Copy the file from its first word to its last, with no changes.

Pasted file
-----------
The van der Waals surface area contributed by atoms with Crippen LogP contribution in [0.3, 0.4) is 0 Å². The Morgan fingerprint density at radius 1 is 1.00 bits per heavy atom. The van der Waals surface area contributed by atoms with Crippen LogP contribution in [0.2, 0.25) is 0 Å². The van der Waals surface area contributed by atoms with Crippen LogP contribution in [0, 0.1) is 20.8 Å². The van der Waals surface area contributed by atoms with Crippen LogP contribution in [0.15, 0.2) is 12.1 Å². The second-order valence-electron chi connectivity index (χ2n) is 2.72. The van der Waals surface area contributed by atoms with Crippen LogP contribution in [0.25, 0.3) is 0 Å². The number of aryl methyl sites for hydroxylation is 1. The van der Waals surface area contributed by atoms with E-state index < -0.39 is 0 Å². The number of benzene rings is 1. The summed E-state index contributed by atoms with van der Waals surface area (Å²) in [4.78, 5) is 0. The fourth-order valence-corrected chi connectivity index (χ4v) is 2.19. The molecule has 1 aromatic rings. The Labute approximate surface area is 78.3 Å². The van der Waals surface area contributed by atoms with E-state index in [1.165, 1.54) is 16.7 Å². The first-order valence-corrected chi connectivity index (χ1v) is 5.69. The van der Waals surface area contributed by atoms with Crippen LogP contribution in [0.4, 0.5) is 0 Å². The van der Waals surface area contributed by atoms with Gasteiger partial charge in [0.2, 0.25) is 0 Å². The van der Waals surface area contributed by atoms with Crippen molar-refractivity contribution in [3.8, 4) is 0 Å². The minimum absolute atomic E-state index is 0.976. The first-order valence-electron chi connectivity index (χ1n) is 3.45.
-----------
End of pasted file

The van der Waals surface area contributed by atoms with Crippen LogP contribution in [0.3, 0.4) is 0 Å². The Morgan fingerprint density at radius 1 is 1.00 bits per heavy atom. The van der Waals surface area contributed by atoms with Crippen LogP contribution in [0.2, 0.25) is 0 Å². The van der Waals surface area contributed by atoms with Crippen LogP contribution in [0, 0.1) is 20.8 Å². The van der Waals surface area contributed by atoms with Crippen LogP contribution in [0.15, 0.2) is 12.1 Å². The second-order valence-electron chi connectivity index (χ2n) is 2.72. The van der Waals surface area contributed by atoms with Crippen LogP contribution in [0.25, 0.3) is 0 Å². The number of aryl methyl sites for hydroxylation is 1. The van der Waals surface area contributed by atoms with E-state index < -0.39 is 0 Å². The number of benzene rings is 1. The summed E-state index contributed by atoms with van der Waals surface area (Å²) in [4.78, 5) is 0. The fourth-order valence-corrected chi connectivity index (χ4v) is 2.19. The molecule has 1 aromatic rings. The Labute approximate surface area is 78.3 Å². The van der Waals surface area contributed by atoms with E-state index in [1.165, 1.54) is 16.7 Å². The first-order valence-corrected chi connectivity index (χ1v) is 5.69. The van der Waals surface area contributed by atoms with Crippen LogP contribution in [0.4, 0.5) is 0 Å². The van der Waals surface area contributed by atoms with Gasteiger partial charge in [0.2, 0.25) is 0 Å². The van der Waals surface area contributed by atoms with Crippen molar-refractivity contribution in [3.8, 4) is 0 Å². The minimum absolute atomic E-state index is 0.976. The first-order valence-electron chi connectivity index (χ1n) is 3.45.